This study was designed to determine whether simultaneous antegrade/retrograde cardioplegia improves myocardial perfusion in areas supplied by occluded vessels.Methods:
Isolated pig hearts placed in a Langendorff preparation were divided into two groups. The left anterior descending coronary artery was occluded at its origin. In group 1 (n = 7), simultaneous antegrade/retrograde cardioplegia was conducted with use of a single perfusion unit with tubing in a Y-shaped configuration at the end, joined to the aorta and the coronary sinus. In group 2 (n = 8) simultaneous antegrade/retrograde cardioplegia was performed with two separate units, one for antegrade delivery of cardioplegic solution and the other for retrograde cardioplegic solution delivery. Myocardial perfusion in the region supplied by the left anterior descending artery and the region not supplied by this artery was assessed by magnetic resonance imaging, with use of a magnetic resonance contrast agent. The contrast agent was introduced into the common perfusion line in group 1 and into the aortic line only in group 2.Results:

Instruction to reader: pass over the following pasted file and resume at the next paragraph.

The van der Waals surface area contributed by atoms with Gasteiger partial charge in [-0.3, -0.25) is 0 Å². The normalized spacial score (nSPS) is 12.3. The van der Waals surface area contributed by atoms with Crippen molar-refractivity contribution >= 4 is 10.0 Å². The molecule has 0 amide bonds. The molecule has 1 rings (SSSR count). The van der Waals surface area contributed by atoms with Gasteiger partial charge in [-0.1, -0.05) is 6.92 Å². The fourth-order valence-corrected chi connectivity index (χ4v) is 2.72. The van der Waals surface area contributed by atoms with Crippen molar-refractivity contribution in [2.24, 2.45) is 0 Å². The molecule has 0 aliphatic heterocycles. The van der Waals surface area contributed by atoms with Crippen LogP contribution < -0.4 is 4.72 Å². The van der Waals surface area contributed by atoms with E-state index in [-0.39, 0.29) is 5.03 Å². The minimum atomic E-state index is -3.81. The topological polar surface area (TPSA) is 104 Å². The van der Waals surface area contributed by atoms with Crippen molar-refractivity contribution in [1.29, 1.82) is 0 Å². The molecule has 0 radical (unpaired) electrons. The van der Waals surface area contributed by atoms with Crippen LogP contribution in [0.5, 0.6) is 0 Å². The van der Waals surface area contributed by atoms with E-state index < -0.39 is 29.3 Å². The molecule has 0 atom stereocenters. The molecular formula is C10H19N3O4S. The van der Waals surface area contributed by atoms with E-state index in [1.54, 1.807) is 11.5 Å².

Magnetic resonance images showed that the myocardium in the region supported by the left anterior descending artery could not be perfused with antegrade cardioplegic solution because of occlusion of the artery. During simultaneous antegrade/retrograde cardioplegia, however, the myocardium in the left anterior descending region was perfused by approximately 40% to 50% (group 1) or 20% to 30% (group 2) of the degree of perfusion in the region not perfused by the left anterior descending artery (100%). Almost no cardioplegic solution was delivered to the heart through the coronary sinus route during simultaneous antegrade/retrograde cardioplegia in both groups of hearts. Myocardial perfusion in the region supported by the left anterior descending artery was heterogeneous during simultaneous antegrade/retrograde cardioplegia.Conclusions:
Simultaneous antegrade/retrograde cardioplegia significantly improved myocardial perfusion in jeopardized areas of the myocardium. The jeopardized myocardium was mainly perfused by the solution drained from the adjacent normal tissue. Elevated pressure at the coronary sinus during simultaneous antegrade/retrograde cardioplegia is responsible for the redistribution of antegradely delivered cardioplegic solution.